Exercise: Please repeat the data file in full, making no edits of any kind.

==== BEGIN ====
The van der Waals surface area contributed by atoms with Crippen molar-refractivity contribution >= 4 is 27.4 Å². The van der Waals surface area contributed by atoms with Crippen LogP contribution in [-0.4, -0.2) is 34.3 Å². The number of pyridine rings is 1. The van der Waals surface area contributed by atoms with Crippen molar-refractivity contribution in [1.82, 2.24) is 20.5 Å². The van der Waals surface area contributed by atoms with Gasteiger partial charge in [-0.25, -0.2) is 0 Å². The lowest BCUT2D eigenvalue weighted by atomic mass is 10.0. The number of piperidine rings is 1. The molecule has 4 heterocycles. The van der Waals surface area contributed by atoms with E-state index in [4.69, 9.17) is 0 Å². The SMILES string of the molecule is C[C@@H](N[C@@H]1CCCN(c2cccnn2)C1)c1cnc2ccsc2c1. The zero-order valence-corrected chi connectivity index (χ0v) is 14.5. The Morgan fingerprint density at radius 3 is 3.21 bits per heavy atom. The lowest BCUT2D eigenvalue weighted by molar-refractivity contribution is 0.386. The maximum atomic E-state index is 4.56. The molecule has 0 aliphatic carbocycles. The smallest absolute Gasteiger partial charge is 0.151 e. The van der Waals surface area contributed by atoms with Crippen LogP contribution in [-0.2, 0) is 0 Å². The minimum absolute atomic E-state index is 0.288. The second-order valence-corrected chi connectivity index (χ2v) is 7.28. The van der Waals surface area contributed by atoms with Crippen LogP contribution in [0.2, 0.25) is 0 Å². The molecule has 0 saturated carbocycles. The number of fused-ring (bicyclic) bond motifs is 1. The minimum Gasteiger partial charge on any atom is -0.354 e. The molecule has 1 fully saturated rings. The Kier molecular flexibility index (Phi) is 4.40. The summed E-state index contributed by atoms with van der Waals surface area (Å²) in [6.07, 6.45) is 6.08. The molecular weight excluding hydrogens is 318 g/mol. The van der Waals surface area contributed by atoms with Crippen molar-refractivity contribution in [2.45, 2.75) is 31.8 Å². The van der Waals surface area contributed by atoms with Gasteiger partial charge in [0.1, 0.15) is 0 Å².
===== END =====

The van der Waals surface area contributed by atoms with Crippen molar-refractivity contribution >= 4 is 27.4 Å². The van der Waals surface area contributed by atoms with Crippen LogP contribution in [-0.4, -0.2) is 34.3 Å². The number of pyridine rings is 1. The van der Waals surface area contributed by atoms with Crippen molar-refractivity contribution in [1.82, 2.24) is 20.5 Å². The van der Waals surface area contributed by atoms with Gasteiger partial charge in [-0.25, -0.2) is 0 Å². The lowest BCUT2D eigenvalue weighted by atomic mass is 10.0. The number of piperidine rings is 1. The molecule has 4 heterocycles. The van der Waals surface area contributed by atoms with E-state index in [4.69, 9.17) is 0 Å². The SMILES string of the molecule is C[C@@H](N[C@@H]1CCCN(c2cccnn2)C1)c1cnc2ccsc2c1. The zero-order valence-corrected chi connectivity index (χ0v) is 14.5. The Morgan fingerprint density at radius 3 is 3.21 bits per heavy atom. The lowest BCUT2D eigenvalue weighted by molar-refractivity contribution is 0.386. The maximum atomic E-state index is 4.56. The molecule has 0 aliphatic carbocycles. The smallest absolute Gasteiger partial charge is 0.151 e. The van der Waals surface area contributed by atoms with Crippen LogP contribution in [-0.2, 0) is 0 Å². The minimum absolute atomic E-state index is 0.288. The second-order valence-corrected chi connectivity index (χ2v) is 7.28. The van der Waals surface area contributed by atoms with Crippen LogP contribution in [0.2, 0.25) is 0 Å². The molecule has 0 saturated carbocycles. The number of fused-ring (bicyclic) bond motifs is 1. The minimum Gasteiger partial charge on any atom is -0.354 e. The molecule has 1 fully saturated rings. The Kier molecular flexibility index (Phi) is 4.40. The summed E-state index contributed by atoms with van der Waals surface area (Å²) in [6.07, 6.45) is 6.08. The molecular weight excluding hydrogens is 318 g/mol. The van der Waals surface area contributed by atoms with Crippen molar-refractivity contribution in [2.45, 2.75) is 31.8 Å². The van der Waals surface area contributed by atoms with Gasteiger partial charge in [0.1, 0.15) is 0 Å².